Hand me the seam ripper! I spent over an hour on that seam alone! The thing is though, I can’t get cross with my little boy, because every time I tell him off he just says “Sarry Memmy, I not do it ‘gain” and smiles at me, and my heart just melts and all is forgiven.

So back to the sewing… once I had sorted out my settings, it was plain sailing. I mean, I’ve already made about a million Dune tops in the drafting process, so let’s just say the instruction booklet is no longer necessary! And the big question… did Mum like it?

YES SHE DID!!! It’s the perfect fabric for her, and the perfect fit too. I’m really pleased to see another aspect to Dune – making it a size bigger, with a few adjustments, to get a swingier fit and a longer length without having to adjust the kick hem! I’ve been living in my Dunes the last couple of months, and this one has been my mum’s most-worn top this summer too. She can throw a cardigan over it for cooler days, or wear it with jeans, and on sunny days it’s a perfect top to wear with fitted shorts or capris.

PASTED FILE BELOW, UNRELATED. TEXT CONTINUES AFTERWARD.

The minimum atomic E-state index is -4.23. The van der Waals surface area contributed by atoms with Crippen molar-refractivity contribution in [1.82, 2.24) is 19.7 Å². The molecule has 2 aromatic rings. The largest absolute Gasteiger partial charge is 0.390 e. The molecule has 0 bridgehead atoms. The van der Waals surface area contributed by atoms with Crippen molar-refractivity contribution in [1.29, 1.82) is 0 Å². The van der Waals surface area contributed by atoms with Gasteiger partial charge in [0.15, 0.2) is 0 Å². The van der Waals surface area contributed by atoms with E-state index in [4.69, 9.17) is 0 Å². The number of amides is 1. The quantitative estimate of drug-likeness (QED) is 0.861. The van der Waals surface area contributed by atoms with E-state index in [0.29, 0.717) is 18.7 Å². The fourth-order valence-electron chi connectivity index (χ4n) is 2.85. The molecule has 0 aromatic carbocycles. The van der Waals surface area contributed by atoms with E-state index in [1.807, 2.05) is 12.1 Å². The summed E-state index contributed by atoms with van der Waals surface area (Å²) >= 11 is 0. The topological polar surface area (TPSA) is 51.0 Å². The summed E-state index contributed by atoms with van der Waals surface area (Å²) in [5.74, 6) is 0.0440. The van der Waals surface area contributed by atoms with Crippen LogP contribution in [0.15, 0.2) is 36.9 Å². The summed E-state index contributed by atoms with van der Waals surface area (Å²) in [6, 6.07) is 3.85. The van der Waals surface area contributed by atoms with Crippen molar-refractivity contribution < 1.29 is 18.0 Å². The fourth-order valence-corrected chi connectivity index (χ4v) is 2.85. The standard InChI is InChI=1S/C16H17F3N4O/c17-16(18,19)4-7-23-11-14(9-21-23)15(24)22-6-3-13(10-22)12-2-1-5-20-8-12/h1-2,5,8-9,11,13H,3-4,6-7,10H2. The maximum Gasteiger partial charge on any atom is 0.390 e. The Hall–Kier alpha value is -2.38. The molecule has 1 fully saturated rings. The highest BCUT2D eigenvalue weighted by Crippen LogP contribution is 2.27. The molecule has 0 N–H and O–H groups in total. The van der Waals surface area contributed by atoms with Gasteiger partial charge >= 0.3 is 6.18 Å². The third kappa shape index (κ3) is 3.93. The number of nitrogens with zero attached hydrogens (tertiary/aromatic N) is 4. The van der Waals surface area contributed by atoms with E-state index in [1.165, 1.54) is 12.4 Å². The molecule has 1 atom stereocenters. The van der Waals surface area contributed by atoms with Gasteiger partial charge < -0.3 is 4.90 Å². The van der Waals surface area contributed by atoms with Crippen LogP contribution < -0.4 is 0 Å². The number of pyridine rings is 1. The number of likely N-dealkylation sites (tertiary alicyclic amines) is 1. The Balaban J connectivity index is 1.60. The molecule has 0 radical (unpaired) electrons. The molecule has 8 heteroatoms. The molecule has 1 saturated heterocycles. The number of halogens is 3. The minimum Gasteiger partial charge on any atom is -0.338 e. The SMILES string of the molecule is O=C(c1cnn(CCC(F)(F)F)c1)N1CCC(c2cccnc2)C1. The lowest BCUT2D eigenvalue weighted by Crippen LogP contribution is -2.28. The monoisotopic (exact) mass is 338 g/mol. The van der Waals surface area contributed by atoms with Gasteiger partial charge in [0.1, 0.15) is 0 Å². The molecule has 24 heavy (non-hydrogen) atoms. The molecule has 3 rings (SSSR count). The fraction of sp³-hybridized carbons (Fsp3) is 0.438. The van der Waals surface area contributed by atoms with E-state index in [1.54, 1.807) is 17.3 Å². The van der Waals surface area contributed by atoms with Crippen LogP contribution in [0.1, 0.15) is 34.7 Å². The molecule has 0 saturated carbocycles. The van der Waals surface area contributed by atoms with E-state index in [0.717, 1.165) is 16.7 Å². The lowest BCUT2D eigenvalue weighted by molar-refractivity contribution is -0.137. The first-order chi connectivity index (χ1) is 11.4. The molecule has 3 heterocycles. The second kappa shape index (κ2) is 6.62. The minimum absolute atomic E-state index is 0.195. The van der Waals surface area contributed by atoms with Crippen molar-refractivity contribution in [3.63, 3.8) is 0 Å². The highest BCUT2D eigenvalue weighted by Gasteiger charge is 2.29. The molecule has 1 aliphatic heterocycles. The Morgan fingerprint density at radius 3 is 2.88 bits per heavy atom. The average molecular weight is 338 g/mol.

Making this top has made me so happy. If my mum hadn’t been a sewist, and hadn’t shared her skills with me so generously, I don’t know if I’d ever have come to sewing, much less to pattern design. And I just can’t imagine my life without sewing in it! I owe her a lot, and I like being able to give something back by making lovely things for her to wear. And yesterday she came over wearing her Dune, while I was wearing one of my maxi versions! So here is a bonus photo I like to call “Dune extravaganza” 😉

Mother-daughter Dune day!

What about you, do you sew for other people? How does it make you feel when you see them wearing something you’ve made?

Sewing McCalls 7542 in a knit fabric for Sleevefest

A while before Diane and I started thinking about the Sleevefest sewing challenge, I had noticed this McCall’s pattern cropping up on Instagram – M7542 is a fitted top with five statement sleeve options. About half-way through Sleevefest, Sew Now magazine included it as a free pattern in their August issue, and so I got the pattern to make up in honour of Sleevefest!